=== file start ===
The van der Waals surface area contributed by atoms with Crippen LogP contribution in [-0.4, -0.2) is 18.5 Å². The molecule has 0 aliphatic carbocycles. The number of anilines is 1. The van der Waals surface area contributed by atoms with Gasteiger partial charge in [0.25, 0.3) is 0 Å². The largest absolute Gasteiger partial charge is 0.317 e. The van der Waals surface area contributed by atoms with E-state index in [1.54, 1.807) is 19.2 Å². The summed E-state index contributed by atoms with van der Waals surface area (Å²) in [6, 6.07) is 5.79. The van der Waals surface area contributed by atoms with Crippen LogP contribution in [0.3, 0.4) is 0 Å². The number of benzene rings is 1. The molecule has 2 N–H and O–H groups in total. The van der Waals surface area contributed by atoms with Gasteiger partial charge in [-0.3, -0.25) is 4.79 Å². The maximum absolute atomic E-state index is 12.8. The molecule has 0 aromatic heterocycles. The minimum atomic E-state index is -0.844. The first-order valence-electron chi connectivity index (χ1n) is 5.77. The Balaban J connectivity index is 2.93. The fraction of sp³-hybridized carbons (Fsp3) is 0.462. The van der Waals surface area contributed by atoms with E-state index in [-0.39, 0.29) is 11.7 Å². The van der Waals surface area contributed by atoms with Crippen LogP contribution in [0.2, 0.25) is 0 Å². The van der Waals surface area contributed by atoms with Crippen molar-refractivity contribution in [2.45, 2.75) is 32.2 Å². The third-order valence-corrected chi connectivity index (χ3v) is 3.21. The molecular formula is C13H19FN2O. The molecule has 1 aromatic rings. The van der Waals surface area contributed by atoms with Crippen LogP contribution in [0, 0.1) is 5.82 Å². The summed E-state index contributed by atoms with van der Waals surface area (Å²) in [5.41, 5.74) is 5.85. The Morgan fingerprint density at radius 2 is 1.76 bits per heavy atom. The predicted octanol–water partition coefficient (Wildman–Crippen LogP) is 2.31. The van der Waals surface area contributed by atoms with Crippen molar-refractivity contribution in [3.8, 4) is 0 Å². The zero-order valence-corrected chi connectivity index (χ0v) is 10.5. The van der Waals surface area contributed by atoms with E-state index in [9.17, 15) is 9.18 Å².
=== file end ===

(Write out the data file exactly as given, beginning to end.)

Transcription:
The van der Waals surface area contributed by atoms with Crippen LogP contribution in [-0.4, -0.2) is 18.5 Å². The molecule has 0 aliphatic carbocycles. The number of anilines is 1. The van der Waals surface area contributed by atoms with Gasteiger partial charge in [0.25, 0.3) is 0 Å². The largest absolute Gasteiger partial charge is 0.317 e. The van der Waals surface area contributed by atoms with E-state index in [1.54, 1.807) is 19.2 Å². The summed E-state index contributed by atoms with van der Waals surface area (Å²) in [6, 6.07) is 5.79. The van der Waals surface area contributed by atoms with Crippen LogP contribution in [0.3, 0.4) is 0 Å². The number of benzene rings is 1. The molecule has 2 N–H and O–H groups in total. The van der Waals surface area contributed by atoms with Gasteiger partial charge in [-0.3, -0.25) is 4.79 Å². The maximum absolute atomic E-state index is 12.8. The molecule has 0 aromatic heterocycles. The minimum atomic E-state index is -0.844. The first-order valence-electron chi connectivity index (χ1n) is 5.77. The Balaban J connectivity index is 2.93. The fraction of sp³-hybridized carbons (Fsp3) is 0.462. The van der Waals surface area contributed by atoms with E-state index in [-0.39, 0.29) is 11.7 Å². The van der Waals surface area contributed by atoms with Crippen LogP contribution in [0.2, 0.25) is 0 Å². The van der Waals surface area contributed by atoms with Crippen molar-refractivity contribution in [2.45, 2.75) is 32.2 Å². The third-order valence-corrected chi connectivity index (χ3v) is 3.21. The molecular formula is C13H19FN2O. The molecule has 1 aromatic rings. The van der Waals surface area contributed by atoms with Crippen LogP contribution in [0, 0.1) is 5.82 Å². The summed E-state index contributed by atoms with van der Waals surface area (Å²) in [5.41, 5.74) is 5.85. The Morgan fingerprint density at radius 2 is 1.76 bits per heavy atom. The predicted octanol–water partition coefficient (Wildman–Crippen LogP) is 2.31. The van der Waals surface area contributed by atoms with Crippen molar-refractivity contribution in [3.8, 4) is 0 Å². The zero-order valence-corrected chi connectivity index (χ0v) is 10.5. The van der Waals surface area contributed by atoms with E-state index in [9.17, 15) is 9.18 Å².